The National Road Transport Association is warning the New South Wales Government not to use a statutory review of the impacts of Sydney’s M8 toll road as a battering ram to make its use compulsory for trucks.
CEO Warren Clark said NatRoad had told government that putting a toll on the former M5 East would force heavy vehicles onto local roads.
“It gives me no satisfaction to say: ‘We told you so’ and It shouldn’t take a study to establish that Forest Road and surrounding streets at Bexley are now choked by cars and trucks,” Mr Clark said.
“Most heavy vehicle operators moving freight to and from Sydney’s south-west want to use the M8, but the cost of doing so since the lane duplication is prohibitive.
“Tolls for a trip by a truck from Port Botany to Liverpool and return on the M8 are $72.80 which is more than half of what a driver would typically earn for a half-day’s work.”
State Government planning conditions of approval for the now re-named M8 require a Road Network Performance Plan be prepared at 12 month and five year intervals after its official opening. Transport for NSW is undertaking that work.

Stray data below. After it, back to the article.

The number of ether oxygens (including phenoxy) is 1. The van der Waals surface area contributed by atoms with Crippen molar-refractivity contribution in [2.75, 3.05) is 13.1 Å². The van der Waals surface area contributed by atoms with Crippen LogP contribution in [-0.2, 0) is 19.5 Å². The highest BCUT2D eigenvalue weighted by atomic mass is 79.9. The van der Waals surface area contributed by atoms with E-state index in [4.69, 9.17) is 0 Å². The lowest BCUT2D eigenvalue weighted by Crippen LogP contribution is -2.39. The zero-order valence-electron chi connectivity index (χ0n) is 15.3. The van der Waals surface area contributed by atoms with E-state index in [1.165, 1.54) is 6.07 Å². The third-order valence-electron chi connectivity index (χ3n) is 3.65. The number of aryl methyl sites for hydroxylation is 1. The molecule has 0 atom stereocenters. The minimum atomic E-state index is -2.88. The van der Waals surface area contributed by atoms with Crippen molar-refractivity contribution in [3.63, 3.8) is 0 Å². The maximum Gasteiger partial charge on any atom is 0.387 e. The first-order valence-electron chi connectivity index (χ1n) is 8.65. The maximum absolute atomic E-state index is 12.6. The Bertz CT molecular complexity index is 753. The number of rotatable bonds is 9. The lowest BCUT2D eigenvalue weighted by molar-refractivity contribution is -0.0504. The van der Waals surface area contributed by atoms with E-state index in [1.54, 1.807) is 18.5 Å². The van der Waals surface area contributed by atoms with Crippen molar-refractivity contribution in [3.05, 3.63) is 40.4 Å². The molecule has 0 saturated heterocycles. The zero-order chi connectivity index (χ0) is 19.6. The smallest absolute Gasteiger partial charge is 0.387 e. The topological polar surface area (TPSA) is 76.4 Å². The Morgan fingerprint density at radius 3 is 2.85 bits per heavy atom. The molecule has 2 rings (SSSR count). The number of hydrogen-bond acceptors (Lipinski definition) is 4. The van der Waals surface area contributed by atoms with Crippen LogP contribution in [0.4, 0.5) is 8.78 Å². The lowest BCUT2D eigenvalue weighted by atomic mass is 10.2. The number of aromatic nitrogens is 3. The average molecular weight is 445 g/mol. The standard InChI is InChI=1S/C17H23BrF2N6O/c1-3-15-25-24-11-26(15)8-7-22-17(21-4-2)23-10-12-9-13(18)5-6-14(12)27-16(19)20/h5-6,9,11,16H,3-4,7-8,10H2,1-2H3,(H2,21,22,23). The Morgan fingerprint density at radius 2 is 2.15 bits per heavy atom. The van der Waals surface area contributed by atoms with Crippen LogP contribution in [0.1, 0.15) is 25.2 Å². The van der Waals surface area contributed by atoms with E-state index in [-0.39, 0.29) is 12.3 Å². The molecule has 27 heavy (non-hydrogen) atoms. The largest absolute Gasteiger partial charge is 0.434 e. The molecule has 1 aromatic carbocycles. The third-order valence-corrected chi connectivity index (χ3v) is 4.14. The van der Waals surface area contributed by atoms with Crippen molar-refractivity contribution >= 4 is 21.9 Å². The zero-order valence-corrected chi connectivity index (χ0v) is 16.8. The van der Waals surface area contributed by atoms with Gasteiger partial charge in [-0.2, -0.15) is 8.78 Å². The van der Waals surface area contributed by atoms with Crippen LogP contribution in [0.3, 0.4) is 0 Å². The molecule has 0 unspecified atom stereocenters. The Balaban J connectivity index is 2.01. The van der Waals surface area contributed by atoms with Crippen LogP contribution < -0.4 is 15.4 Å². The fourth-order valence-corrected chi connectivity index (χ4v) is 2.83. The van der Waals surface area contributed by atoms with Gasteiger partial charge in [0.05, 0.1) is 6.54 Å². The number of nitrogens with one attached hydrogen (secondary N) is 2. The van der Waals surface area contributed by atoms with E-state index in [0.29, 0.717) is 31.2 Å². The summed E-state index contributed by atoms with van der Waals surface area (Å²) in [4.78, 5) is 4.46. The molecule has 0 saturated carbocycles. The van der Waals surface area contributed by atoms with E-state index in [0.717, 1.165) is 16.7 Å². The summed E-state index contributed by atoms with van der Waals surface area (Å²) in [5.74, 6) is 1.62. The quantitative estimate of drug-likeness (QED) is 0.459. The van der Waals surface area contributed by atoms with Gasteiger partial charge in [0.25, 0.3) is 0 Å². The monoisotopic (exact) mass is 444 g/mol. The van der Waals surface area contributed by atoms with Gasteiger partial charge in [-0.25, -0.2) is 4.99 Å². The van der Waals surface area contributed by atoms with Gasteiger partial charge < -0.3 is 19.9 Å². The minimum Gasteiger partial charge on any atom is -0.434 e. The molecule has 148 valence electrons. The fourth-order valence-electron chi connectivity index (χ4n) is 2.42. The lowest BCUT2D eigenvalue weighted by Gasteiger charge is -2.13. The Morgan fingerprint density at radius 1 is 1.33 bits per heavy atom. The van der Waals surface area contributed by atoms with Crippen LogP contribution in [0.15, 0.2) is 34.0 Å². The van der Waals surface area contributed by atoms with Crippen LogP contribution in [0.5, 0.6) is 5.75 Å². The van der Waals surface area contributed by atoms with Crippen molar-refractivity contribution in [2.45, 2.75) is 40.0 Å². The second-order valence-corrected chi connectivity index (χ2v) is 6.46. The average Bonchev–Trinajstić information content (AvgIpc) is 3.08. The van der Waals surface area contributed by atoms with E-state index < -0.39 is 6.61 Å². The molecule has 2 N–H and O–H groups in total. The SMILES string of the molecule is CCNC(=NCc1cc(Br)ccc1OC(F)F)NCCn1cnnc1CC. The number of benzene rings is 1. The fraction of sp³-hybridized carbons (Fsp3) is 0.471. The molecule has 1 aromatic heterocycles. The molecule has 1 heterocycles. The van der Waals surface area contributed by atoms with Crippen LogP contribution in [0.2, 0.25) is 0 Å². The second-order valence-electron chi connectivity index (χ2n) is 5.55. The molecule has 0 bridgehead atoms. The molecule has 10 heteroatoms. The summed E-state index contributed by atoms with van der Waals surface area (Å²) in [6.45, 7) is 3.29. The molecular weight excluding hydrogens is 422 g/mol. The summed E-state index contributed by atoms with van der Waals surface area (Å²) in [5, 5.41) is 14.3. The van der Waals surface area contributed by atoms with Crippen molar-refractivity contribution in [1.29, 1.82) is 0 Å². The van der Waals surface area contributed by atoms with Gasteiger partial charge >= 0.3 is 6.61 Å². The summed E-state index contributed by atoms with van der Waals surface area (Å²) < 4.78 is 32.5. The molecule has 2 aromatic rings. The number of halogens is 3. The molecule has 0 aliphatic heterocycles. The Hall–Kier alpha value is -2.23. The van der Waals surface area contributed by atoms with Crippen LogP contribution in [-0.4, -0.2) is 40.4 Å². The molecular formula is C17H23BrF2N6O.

Mr Clark said there will be widespread industry anger if the Government used the M8 review to go down the same path as it has with NorthConnex, where trucks not using the tunnel are fined.
“Variable tolls that incentivise off-peak travel, or multi-use discounts, are simple things the Government and toll operators can use to get trucks back onto tollways,” Mr Clark said.
“That would restore fairness and save communities a lot of grief.
“Truck operators already pay a fuel-based road user charge and registration charges that are between three and 11 times more than those levied on cars.
“There’s a clear community benefit in heavy vehicle operators using tollways but most drivers are owner-operators working on a profit margin of 2-3 percent.
“They shouldn’t be loaded up with tolls that are three times greater than those for motor vehicles that bear no relation to the cost of heavy vehicle road use wear and repair.
“If charges reflected the real cost of road maintenance or the actual savings from using tollways, heavy vehicle operators would be more likely to use them.”